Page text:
Objectives: We examined associations between obesity, diabetes, and 3 adverse pregnancy outcomes--primary cesarean delivery, preterm birth, and low birth-weight (LBW)--by racial/ethnic group. Our goal was to better understand how these associations differentially impact birth outcomes by group in order to develop more focused interventions.
Methods: Data were collected from the 1999, 2000, and 2001 New York City birth files for 329,988 singleton births containing information on prepregnancy weight and prenatal weight gain. Separate logistic regressions for 4 racial/ethnic groups predicted the adverse pregnancy outcomes associated with diabetes. Other variables in the regressions included obesity, excess weight gain, hypertension, preeclampsia, and substance use during pregnancy (e.g., smoking).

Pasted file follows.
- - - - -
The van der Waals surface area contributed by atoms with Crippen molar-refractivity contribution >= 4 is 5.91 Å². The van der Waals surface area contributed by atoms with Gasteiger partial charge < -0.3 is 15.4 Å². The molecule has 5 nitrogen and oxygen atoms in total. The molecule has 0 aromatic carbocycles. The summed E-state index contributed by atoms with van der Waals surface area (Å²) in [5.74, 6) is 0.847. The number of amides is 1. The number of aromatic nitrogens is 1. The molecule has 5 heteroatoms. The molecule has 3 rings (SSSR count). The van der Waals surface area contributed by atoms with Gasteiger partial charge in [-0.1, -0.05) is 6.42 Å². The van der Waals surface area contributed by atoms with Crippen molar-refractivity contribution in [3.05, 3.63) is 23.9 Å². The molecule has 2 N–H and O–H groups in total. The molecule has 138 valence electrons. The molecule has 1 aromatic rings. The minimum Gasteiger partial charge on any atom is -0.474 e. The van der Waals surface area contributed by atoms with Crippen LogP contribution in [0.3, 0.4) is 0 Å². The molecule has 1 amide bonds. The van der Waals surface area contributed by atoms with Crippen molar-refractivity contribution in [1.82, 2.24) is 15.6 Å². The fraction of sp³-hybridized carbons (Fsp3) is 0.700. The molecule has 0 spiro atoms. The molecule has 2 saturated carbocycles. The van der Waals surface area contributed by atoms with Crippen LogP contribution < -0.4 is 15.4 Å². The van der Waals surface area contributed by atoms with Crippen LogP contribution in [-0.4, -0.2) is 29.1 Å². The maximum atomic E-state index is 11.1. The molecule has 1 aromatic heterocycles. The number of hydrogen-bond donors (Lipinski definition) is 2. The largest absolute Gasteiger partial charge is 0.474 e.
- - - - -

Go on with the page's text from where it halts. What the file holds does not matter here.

Results: Chronic and gestational diabetes were significant risks for a primary cesarean and for preterm birth in all women. Diabetes as a risk for LBW varied by group. For example, whereas chronic diabetes increased the risk for LBW among Asians, Hispanics, and Whites (adjusted odds ratios=2.28, 1.69, and 1.59), respectively, it was not a significant predictor of LBW among Blacks.
Conclusions: In this large, population-based study, obesity and diabetes were independently associated with adverse pregnancy outcomes, highlighting the need for women to undergo lifestyle changes to help them control their weight during the childbearing years and beyond.